An inventor ought to have a lonely garden shed where the light burns late into the night and the workbench is littered with experiments and prototypes.
A patent was not enough to protect Mandy Haberman's Anyway Up cup
Mandy Haberman admits to having her best ideas at half past four in the morning - and she has made plenty of prototypes.
But, disappointingly, there is no shed at the edge of the lawn, just a little office strewn with papers in a corner of her Hertfordshire home.
Her big invention was the Anyway Up cup, a beaker for toddlers that could be thrown around without spilling its contents.
She came up with the idea after seeing a small child toss his beaker away, covering a pristine white carpet with Ribena.
Experiments for the new cup took place in the kitchen.
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And, once she had invented a slit valve that allowed liquid to be sucked out but prevented accidental spills, Mrs Haberman thought the hardest part was over.
"I was completely naive about patents," she says, "very, very stupidly I thought 'well, nobody else is doing this'."
Big brand rival
Mrs Haberman delayed her patent application by a year while she tweaked and polished her invention.
And she took her prototypes to big companies to try to persuade them to take on her idea.
In the course of that year a competing product came out in the US so that her patent was limited to covering a slit valve rather than a valved cup.
But still, she had a patent for the valve, and that meant she could license her product to manufacturers and be paid royalties.
When the Anyway Up cup - produced by a partner company - went on sale it was an instant success with half a million sales in its first year.
But then a UK company, Jackel International, brought out a similar product under the Tommy Tippee brand.
"We could not have survived with them in the market," she says. "If you see a brand you know and one you've never heard of, which one are you going to buy?"
Losing your idea
Patents are designed to protect an individual's intellectual property rights.
But Mrs Haberman was surprised to find that her patent offered no automatic protection and the only way to stop her big rival was to sue for patent infringement.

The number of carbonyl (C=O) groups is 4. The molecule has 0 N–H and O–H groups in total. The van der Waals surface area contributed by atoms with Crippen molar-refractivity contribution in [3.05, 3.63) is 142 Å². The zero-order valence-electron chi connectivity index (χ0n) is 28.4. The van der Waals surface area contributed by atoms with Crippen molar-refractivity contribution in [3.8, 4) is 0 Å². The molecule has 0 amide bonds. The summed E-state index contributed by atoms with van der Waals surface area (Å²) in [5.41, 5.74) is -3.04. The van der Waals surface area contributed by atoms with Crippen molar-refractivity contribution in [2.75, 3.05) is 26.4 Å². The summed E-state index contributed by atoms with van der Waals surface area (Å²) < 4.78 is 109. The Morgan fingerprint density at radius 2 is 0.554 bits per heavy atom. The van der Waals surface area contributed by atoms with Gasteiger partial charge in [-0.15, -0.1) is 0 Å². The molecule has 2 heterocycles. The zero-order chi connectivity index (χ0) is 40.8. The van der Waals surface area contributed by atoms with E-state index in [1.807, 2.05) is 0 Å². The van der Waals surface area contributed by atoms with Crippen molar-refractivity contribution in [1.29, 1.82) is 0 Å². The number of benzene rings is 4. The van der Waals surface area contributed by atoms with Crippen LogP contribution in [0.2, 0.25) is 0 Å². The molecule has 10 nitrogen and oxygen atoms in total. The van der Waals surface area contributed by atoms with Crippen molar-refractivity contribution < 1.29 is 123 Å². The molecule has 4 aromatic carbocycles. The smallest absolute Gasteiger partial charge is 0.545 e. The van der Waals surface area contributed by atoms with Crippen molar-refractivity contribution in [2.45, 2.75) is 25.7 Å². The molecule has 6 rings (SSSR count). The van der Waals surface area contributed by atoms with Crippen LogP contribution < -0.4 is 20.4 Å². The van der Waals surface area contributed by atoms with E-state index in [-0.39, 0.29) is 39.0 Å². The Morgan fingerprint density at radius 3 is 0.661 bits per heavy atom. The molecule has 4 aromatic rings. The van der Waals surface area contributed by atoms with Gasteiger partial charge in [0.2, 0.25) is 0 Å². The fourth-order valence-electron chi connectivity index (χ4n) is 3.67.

She won a High Court injunction preventing Jackel International from selling its infringing product and the two sides reached an agreement which resulted in Jackel making a payment in respect of damages and costs.
As a result, Mrs Haberman warns other inventors to be wary.
"The best way to show your products to companies is in a 'safe environment'.
"Invite them to a meeting which is in your solicitor's office."
But she warns that even with lawyers present you are still taking the risk of losing your idea to a competitor.
Trevor Baylis, who invented the clockwork radio, agrees that inventors need to be on their guard.
"A smile and a handshake isn't worth anything.
"If you go out and tell everybody about your invention, you have lost your idea."
He has set up the Trevor Baylis Foundation to try to help other inventors succeed with their products and avoid having their ideas stolen along the way.
'Don't be put off'
Mrs Haberman has learned the dangers of being too trusting and refuses to give even a hint of the nature of the "big products" she is working on at the moment.
"I've taken out a worldwide patent application on these because I think they are very simple ideas but with huge commercial potential.
"I'm going right to the top.
"I'm going to the biggest companies to talk to them because I feel that if you link up with a small company then, when the infringements come, you are fighting because you don't have a lot of resources.
"If you link up with a big company... you have got their power."
She admits that it is easier for her to go into partnership with big firms now that she has established her reputation.
But, she says, inventors should not be put off by the pitfalls.
"It's enormous fun, it's immensely stimulating and it's a huge buzz to see your product out there and people using it.
"It can be financially rewarding but I don't believe that lay inventors invent for the money.
"They invent because they have a passion for something and feel determined to do something. The money is almost a surprising bonus."
And the image of an inventor as an ordinary person working on an extraordinary idea is something Mr Baylis is keen to promote too.
"We're not all fruitcakes, we don't all have long hair and broken glasses or look bizarre.
"We need to change the image of the inventor."
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